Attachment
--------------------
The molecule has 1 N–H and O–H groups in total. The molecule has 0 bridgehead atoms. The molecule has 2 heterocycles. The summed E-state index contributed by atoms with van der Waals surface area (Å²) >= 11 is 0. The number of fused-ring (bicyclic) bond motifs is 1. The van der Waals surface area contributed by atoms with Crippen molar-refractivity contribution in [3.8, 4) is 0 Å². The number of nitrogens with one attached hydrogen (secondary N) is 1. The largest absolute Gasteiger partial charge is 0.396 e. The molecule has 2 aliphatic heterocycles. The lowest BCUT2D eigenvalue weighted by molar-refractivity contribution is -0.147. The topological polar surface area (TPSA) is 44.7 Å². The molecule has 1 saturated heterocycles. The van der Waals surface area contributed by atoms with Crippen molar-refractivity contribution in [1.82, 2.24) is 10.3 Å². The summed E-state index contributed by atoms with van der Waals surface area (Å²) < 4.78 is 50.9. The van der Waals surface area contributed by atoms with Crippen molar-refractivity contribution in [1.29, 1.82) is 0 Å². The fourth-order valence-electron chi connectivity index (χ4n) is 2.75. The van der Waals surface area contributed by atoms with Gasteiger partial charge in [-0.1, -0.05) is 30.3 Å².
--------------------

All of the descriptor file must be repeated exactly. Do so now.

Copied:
The molecule has 1 N–H and O–H groups in total. The molecule has 0 bridgehead atoms. The molecule has 2 heterocycles. The summed E-state index contributed by atoms with van der Waals surface area (Å²) >= 11 is 0. The number of fused-ring (bicyclic) bond motifs is 1. The van der Waals surface area contributed by atoms with Crippen molar-refractivity contribution in [3.8, 4) is 0 Å². The number of nitrogens with one attached hydrogen (secondary N) is 1. The largest absolute Gasteiger partial charge is 0.396 e. The molecule has 2 aliphatic heterocycles. The lowest BCUT2D eigenvalue weighted by molar-refractivity contribution is -0.147. The topological polar surface area (TPSA) is 44.7 Å². The molecule has 1 saturated heterocycles. The van der Waals surface area contributed by atoms with Crippen molar-refractivity contribution in [1.82, 2.24) is 10.3 Å². The summed E-state index contributed by atoms with van der Waals surface area (Å²) < 4.78 is 50.9. The van der Waals surface area contributed by atoms with Crippen molar-refractivity contribution in [1.29, 1.82) is 0 Å². The fourth-order valence-electron chi connectivity index (χ4n) is 2.75. The van der Waals surface area contributed by atoms with Gasteiger partial charge in [-0.1, -0.05) is 30.3 Å².